by Richard G. Cowden, Victor Counted, Tim Lomas and Andre Renzaho

It is a truism that the world has been upended by the COVID-19 pandemic, with millions of lives tragically lost, families separated, economies shut down and societies disrupted. Given these unprecedented challenges, it is vital to understand how the situation has impacted people’s mental health and general well-being. In doing that though, we need to make sure we have a nuanced understanding of global differences, rather than assuming uniformity across cultures. This itself will be a challenge, albeit one that is welcomed and necessary.

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Unsplash

Ten years ago, in a groundbreaking paper in Nature, Harvard anthropologist Joe Henrich and colleagues coined an influential acronym that captured a fundamental issue with the scientific process. Their charge was that social science fields such as psychology were fundamentally Western, Educated, Industrialized, Rich, and Democratic (WEIRD), in that the vast majority of research was conducted by, and on, people from societies that are WEIRD (particularly the USA). The issue is that such people constitute a mere 12% of the world’s population. This of course raises a host of issues, including the extent to which findings in these fields are universally generalizable — which the fields themselves often assume — as opposed to being applicable mainly to these WEIRD contexts. When research is conducted in non-WEIRD settings, most findings are reported in English, a language that is not native to many non-western countries. Such a dissemination strategy deprives those countries of digestible evidence that could be used to transform their policies and practices. …


Augustine and the Stoics agreed that human flourishing is fragile if it depends on any external goods, but the Stoics took this to show that virtue alone suffices for our happiness, whereas, for Augustine, it proved that true flourishing is impossible except in the kingdom of God.

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J. G. Trautmann ‘The Sack of Troy/Das brennende Troja’/Wikimedia

Philosophers and theologians are wont to pose large, apparently intemperate questions: Why is there anything at all? What is goodness as such? In this short essay, I take up such another, no-less overwhelming question: is true human flourishing possible in this life? I address it by considering St. Augustine’s (350–430 AD) criticism of the ancient Stoics in his classic work, On the City of God. Interestingly, Augustine and the Stoics agree that if our well-being depends on external goods such as physical health, meaningful work, or deep relationships, then true flourishing is effectively impossible for any of us. …


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It may not be the mere presence or attainment of value as such that is meaningful but rather the effort involved in the attainment

Meaning in life is a perennial concern for philosophers, and recent empirical social science has furnished substantial evidence that people’s perception of their lives as being meaningful is strongly associated with numerous positive mental and even physical health outcomes. Scholars concerned with human flourishing have good reasons for being interested in understanding and promoting the sense that human life is meaningful. In philosophical discourses meaning in life is widely agreed to be a result of some kind of production, achievement, or successful contribution. Frank Martela thus writes a whole article simply entitled “Meaningfulness as Contribution,” which argues just what its title promises, that “an activity is meaningful to the extent that it contributes to something beyond itself.” In their own ways philosophers of meaning like Thaddeus Metz, Susan Wolf, and Iddo Landau argue that a meaningful life depends at least in part on successful achievement of valued ends. Metz concludes that the final form of his theory ought to incorporate what he calls the “kernel of truth in consequentialism” that “improving people’s quality of life or more generally promoting final value, at least in certain ways, could enhance the meaning of one’s life.” Landau affirms that a meaningful life will “include efforts to achieve many local, specific ends, the achievement of which increases value in one’s life…for example, to develop a deep friendship, finish one’s studies, increase one’s musical sensibility, or even participate in or complete rehab.” …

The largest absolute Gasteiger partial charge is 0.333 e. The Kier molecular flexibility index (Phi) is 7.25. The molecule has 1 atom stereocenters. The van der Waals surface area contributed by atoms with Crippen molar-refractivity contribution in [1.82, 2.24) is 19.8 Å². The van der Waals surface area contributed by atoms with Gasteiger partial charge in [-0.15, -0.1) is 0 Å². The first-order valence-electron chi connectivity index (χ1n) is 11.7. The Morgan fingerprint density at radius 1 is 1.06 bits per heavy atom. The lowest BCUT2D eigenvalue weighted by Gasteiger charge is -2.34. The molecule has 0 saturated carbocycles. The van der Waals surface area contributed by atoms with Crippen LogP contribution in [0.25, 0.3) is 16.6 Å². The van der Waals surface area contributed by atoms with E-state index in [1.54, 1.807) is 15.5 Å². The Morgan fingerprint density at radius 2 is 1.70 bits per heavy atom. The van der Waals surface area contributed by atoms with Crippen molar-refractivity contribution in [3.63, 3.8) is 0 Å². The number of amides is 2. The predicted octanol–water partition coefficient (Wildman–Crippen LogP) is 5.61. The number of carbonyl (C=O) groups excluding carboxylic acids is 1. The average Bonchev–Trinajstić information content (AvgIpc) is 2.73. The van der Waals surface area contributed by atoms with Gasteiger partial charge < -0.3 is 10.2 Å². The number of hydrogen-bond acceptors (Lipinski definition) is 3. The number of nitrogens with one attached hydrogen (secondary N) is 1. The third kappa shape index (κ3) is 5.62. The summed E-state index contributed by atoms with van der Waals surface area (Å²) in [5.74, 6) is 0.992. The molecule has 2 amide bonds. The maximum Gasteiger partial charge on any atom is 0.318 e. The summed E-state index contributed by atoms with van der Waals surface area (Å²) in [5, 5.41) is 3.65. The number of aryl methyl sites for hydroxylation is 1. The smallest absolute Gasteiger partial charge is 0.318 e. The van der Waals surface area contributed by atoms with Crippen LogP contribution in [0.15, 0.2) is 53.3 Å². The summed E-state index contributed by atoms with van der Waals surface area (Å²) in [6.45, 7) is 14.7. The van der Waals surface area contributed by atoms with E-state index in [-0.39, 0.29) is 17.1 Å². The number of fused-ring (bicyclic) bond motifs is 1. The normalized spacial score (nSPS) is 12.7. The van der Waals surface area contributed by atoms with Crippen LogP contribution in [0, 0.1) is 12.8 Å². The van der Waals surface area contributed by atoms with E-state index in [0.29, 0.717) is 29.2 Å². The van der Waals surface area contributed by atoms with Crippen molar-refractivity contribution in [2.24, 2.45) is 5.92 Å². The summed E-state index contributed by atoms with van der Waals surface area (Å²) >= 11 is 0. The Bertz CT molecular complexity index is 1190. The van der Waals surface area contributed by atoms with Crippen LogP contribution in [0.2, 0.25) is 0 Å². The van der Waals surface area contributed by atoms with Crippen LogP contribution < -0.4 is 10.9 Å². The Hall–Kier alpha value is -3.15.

One way to understand human flourishing is to break “complete human wellbeing” into some of its component parts.

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Templeton World Charity Foundation has recently launched a new five year strategy to discover, develop, and launch innovations for human flourishing. As part of this, we are reaching out to leading scholars in a range of fields to learn how they think about and understand a concept as complex and multifaceted as human flourishing. Articles in this series are not intended to be definitive or limiting, rather, their purpose is to explore some of the many possible approaches to human flourishing. We invite readers to suggest additional perspectives as well. Tyler J. …

About

The Human Flourishing Program @ Harvard University

Founded in 2016, studies and promotes human flourishing, and develops systematic approaches to the synthesis of knowledge across disciplines

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